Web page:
In a recent case, a plaintiff attempted to rely on her maintenance of a fence that was in place when the parties took ownership of the property as evidence of her open and hostile adverse possession of the property. Texas courts have repeatedly found that maintenance of a casual fence does not create a designed enclosure, nor does it begin the running of the statute of limitations for adverse possession against cotenants. "Under the applicable case law, there are two kinds of fences: "casual fences" and fences that "designedly enclose" an area. If the fence existed before the claimant took possession of the land and the claimant fails to demonstrate the purpose for which it was erected, then the fence is a "casual fence." Repairing or maintaining a casual fence, even for the express purpose of keeping the claimant's animals within the enclosed area, generally does not change a casual fence into a designed enclosure. A claimant may so change the character of a casual fence that it becomes a designed enclosure, and evidence of such a substantial modification is sufficient to support a jury finding of adverse possession. However, we have neither been cited to nor found a case that establishes whether or when modification requires a finding of adverse possession as a matter of law." Rhodes v. Cahill, 802 S.W.2d 643, 646 (Tex.1990) (quoting Orsborn v. Deep Rock Oil Corp., 153 Tex. 281, 288-89, 267 S.W.2d 781, 786 (1954)).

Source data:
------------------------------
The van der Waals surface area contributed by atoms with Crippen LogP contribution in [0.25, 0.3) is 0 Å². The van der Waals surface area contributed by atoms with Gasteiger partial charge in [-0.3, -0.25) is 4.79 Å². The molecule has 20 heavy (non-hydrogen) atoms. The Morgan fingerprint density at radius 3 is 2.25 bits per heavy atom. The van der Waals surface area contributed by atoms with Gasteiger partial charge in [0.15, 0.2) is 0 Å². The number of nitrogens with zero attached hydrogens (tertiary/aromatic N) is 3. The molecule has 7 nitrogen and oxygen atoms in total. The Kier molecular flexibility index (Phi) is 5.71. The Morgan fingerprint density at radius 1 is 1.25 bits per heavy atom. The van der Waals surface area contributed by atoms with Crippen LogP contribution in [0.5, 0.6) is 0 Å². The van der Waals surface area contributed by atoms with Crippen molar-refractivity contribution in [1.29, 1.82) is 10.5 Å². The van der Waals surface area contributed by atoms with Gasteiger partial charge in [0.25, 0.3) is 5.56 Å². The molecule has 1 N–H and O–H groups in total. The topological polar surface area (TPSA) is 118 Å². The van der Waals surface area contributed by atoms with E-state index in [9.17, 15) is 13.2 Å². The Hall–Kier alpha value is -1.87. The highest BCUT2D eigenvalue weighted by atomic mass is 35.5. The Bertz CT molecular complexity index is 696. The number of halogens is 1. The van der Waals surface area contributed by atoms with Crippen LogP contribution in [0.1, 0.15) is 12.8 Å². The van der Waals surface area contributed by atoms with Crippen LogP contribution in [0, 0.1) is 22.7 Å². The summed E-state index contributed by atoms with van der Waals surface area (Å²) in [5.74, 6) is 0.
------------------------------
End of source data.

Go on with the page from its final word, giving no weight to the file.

What do you do when someone or some company places an invalid or unenforceable lien on your Texas property? This is a situation where a person is not entitled to maintain a lien on the Property. This is a situation where the Texas property owner did not engage the person or company to make repairs or improvements to the property. This is the type of case where there was never an agreement between the parties that the landowner would reimburse the person for repairs or improvements made. Just because a person suffers a personal injury on someone else's land, that does not give them the right to file a lien. Just because a tenant believes that the landowner breached a residential sales contract, does not give the tenant the right to file a lien.
In an area near Falfurrias, Texas in Brooks County, a rancher tries to help save lives on the real property. He hopes that his efforts will help save illegal immigrants who get lost in the brush. The rancher, Lavoyger Durham, said he is tired of the loss of life on his ranch. He knows that countless illegal immigrants travel through the ranch on foot. They do so in the Texas hot weather.